Pornography seems to have been part of human life since prehistoric humans started doing cave paintings in the Stone Age hundreds of thousands of years ago.

But it only came to be called “pornography” by the Victorians in the 1800s, in just the last couple hundred years, when sexual depictions began to be seen as taboo. Before that, for thousands of years, sexual depictions in paintings, sculpture, music and writing weren’t generally thought to be “bad” or “immoral,” and in some cases may even have been part of religious practices.

Wikipedia’s ” history of erotic depictions” is enough to confirm that pornography has been around for a very long time. Today, according to the Wikipedia entry: “the Internet [is] the preferred source of pornography for many people, offering both privacy in viewing and the chance to interact with people.”

‘The Internet Is For Porn’

So goes the saying.

As Jason Byassee wrote for Christian Century way back in 2007, today’s Internet pornography is not your father’s pornography: “Today’s porn is not the naughty deck of playing cards your great uncle owned.” Byassee describes a world in which pornography is everywhere in mainstream culture, so much so that we’ve become desensitized to it.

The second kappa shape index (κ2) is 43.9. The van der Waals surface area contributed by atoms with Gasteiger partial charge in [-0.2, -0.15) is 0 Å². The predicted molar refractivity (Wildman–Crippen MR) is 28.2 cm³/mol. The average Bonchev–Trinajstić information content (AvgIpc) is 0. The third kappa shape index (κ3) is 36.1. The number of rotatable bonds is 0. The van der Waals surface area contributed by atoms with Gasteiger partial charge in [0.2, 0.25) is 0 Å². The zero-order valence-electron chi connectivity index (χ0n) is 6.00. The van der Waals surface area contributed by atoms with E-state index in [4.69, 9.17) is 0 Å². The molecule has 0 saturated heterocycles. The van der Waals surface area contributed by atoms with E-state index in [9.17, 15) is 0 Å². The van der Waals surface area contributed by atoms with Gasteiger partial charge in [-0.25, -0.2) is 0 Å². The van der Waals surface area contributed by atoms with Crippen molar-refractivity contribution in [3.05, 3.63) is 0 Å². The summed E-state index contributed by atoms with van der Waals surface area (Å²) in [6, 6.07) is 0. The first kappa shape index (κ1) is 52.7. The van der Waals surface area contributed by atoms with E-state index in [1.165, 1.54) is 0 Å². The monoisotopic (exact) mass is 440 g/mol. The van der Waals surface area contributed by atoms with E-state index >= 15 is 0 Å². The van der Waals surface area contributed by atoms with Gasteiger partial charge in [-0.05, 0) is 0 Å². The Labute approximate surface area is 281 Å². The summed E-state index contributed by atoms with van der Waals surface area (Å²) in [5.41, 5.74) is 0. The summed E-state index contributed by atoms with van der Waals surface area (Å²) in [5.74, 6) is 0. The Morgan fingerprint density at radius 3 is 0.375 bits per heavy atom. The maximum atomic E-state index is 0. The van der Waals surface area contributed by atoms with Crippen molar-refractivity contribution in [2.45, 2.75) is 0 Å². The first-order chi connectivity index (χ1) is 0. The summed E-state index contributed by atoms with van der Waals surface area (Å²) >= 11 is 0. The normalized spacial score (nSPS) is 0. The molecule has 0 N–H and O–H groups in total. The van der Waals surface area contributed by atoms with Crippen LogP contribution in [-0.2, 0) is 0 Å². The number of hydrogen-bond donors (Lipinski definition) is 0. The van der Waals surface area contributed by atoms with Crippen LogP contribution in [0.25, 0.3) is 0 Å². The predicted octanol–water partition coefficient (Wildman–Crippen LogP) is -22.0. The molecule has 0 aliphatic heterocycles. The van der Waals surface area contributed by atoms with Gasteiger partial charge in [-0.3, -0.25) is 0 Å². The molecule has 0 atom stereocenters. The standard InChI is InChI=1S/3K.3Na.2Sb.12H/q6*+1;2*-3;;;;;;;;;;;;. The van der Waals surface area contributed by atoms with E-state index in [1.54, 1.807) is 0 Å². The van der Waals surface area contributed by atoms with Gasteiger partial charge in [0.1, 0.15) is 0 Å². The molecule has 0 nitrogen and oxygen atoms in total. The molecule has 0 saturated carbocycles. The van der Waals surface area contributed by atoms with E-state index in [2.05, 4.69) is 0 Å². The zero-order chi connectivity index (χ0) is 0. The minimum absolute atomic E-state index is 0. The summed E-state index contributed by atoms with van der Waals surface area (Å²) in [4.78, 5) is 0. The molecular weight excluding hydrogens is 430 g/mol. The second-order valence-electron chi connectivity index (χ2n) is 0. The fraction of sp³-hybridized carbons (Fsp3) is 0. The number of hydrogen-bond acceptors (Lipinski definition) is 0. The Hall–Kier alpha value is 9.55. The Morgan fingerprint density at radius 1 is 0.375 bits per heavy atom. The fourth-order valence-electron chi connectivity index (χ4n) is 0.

Indeed, porn consumes a huge amount of Internet bandwidth, more than Netflix, Amazon and Twitter combined. Numbers differ, depending on the source, but you can generally find that there’s some truth behind the saying that “the Internet is for porn.”

‘As Long as People Are Not Being Exploited…’

In an article published by the Bangkok Post in 2010 (” The Importance of Porn”), the author wrote: “I would be hesitant about imposing any controls on Internet porn. […] As long as people are not being exploited, it matters little to me what others choose to do with themselves and their sexuality.”

This is really what it comes down to: The criminal law seeks to prevent people from being exploited-especially children-when it comes to Internet pornography. At the same time, Internet pornography (and the sex industry as a whole) has a right to exist within the context of American freedom and individual liberty.

The tension between what is “obscene” and exploitative and what is legal and permissible is what leads to new criminal sexual offenses. Some of these laws make sense. Others, like charging teens for child porn related to “sexting,” simply don’t.

Our interest in Internet pornography-like sex itself-is here to stay. The tough part is figuring out how to uphold our sense of justice and fairness when the government accuses us of crossing a line that should not have been crossed.